Sherwood on BBC One is undoubtedly one of THE best British crime dramas we’ve ever watched – and here’s why in our review.
As soon as the BBC announced it was making the six-part series back in 2021, we knew it looked good.
But we had no idea it was going to be THAT good.
The six-part drama was everything we wanted from a crime drama – and here’s why it deserves to win all the awards (and probably will)…
Sherwood BBC review: Why Sherwood got it SO right!
Shows like Sherwood don’t come around very often.
In fact, it’s hard to think of any other crime series – or TV series full stop – that comes close to achieving the magic of Sherwood.
We had This is Going to Hurt earlier this year, which combined moving performances, with dark humour.
Worth noting, that this was also based on real events.
Sherwood offered something very rare – a gripping, multi-layered murder mystery that kept viewers guessing until the very end.
Did any of you guess that Andy Fisher would kill his own daughter-in-law, or that Daphne Sparrow was really Keats?
Of course, it should go without saying that the cast was probably the best combination of TV talent ever to appear in a TV series.
Sherwood was compelling because it was based on a true story
Dramas based on real events are often compelling for that very reason.
They say truth is stranger than fiction, and it’s often true.
Although not totally accurate, the murders that took place in Sherwood were inspired by true events.
Keith was the miner who was killed in real life by Robert Boyer, a mentally ill neighbour who held a grudge.
It’s hard to believe that two murders were carried out within two weeks of each other, and that both killers went to ground in woodland near Annesley Woodhouse.
Police eventually arrested both men and charged them with their crimes.
Writer James Graham knew the crimes would make compelling TV.
And he wasn’t wrong.
Sherwood BBC review: The cast of Sherwood was simply perfect!
We’re still in awe of the cast of Sherwood, who smashed every scene.
Have you ever seen such an amazing cast in one series? We doubt it.
We could not look away – just incase we missed someone!
Even the smaller parts were filled by the likes of Don Gilet, Lindsay Duncan, and Christopher Fairbank.
Stephen Tompkinson who usually leads dramas was in just one episode.
Of course, the leads were simply mesmerising.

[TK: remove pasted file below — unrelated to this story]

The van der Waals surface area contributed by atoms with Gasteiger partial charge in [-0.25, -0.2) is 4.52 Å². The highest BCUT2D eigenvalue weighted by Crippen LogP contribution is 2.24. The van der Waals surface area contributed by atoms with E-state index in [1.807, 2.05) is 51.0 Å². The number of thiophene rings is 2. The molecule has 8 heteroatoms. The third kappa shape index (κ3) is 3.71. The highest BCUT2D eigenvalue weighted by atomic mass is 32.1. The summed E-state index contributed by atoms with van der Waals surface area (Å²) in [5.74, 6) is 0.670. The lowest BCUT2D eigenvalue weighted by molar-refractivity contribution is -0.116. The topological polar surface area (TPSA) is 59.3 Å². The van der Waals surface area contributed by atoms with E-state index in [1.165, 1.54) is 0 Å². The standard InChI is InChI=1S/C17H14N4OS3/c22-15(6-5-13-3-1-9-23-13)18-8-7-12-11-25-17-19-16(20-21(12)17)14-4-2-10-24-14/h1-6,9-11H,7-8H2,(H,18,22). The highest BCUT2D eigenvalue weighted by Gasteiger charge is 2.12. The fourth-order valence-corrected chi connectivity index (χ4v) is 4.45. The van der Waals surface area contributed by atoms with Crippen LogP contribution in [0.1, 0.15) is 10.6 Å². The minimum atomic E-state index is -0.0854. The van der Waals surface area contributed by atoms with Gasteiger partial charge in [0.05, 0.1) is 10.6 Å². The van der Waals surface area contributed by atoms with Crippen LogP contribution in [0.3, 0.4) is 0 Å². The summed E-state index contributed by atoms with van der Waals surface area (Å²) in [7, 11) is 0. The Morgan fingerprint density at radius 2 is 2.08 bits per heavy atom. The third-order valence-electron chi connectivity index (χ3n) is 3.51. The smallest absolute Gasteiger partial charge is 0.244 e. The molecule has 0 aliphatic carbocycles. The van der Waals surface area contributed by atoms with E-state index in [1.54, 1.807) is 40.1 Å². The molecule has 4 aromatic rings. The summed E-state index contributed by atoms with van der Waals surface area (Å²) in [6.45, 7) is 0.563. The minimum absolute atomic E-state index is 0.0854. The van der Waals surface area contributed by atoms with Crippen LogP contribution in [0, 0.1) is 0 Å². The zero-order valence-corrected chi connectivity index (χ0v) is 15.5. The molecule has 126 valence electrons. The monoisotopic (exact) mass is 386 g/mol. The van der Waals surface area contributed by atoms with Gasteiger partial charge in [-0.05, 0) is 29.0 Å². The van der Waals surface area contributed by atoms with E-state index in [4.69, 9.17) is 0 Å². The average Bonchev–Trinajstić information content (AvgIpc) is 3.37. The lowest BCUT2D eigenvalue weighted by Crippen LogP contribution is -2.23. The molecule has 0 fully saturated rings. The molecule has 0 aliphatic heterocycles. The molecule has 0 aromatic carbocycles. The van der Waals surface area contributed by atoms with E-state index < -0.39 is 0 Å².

Lesley Manville was sublime as Julie Jackson, and we’ll never forget her moving performance as the widower.
Her speech in episode six about living in an ex-mining town had us in bits.
David Morrissey, Robert Glenister, Claire Rushbrook, Kevin Doyle, Adeel Akhtar – these are the very best of British actors.
There wasn’t a dud line between them.
We could watch the cast perform all day, and all night.
If there aren’t awards being thrown at this later this year, we’ll be very surprised.
Where do other shows get it wrong?
Talking of the acting, a good cast isn’t enough.
Look at Suspect, with aired recently on C4.
The actors in the cast were impressive – James Nesbitt, Joely Richardson, Richard E Grant, Anne-Marie Duff.
On paper, it looked great.
But it failed to deliver.
Anybody else think it was just silly?
Sherwood BBC review: The plot was multi-layered
Each episode moved the story along, but still left tantalising mysteries.
Sherwood offered a multi-layered story that kept us guessing until the very end.
The plot of Sherwood incorporated real life issues – including the miners’ strike of 1984 and the use of spy cops.
The first episode used real footage of events that many of us are old enough to remember.
There was the murder mystery element, even though we knew who had killed both Gary Jackson and Sarah Vincent.
But we didn’t know why, or if they’d be caught.
There was the tricky relationships between Ian St Clair and Kevin Salisbury, Ian and his wife, Julie Jackson and her sister Cathy Rowley…
Each was heartbreaking in their own way, and perhaps something we could all relate to.
Crucially, the ‘villains’ and ‘heroes’ weren’t black and white either.
Like us viewers, they were human and capable of good and bad.
DCS Ian St Clair had done some wrong things and he battled with those decisions all his life, while DI Kevin Salisbury had been ostracised for his role in one fateful night – which really he wasn’t to blame for.
Did we have sympathy for Keats? Yes, in the end we did.
Sherwood was light and shade, no one was two-dimensional, and every scene was thought-provoking and deliciously executed.
We are THRILLED to report they’ll be another series coming up.
Sherwood is currently available to watch on BBC iPlayer.
What did you think of Sherwood on BBC One? Leave us a comment on our Facebook page @EntertainmentDailyFix.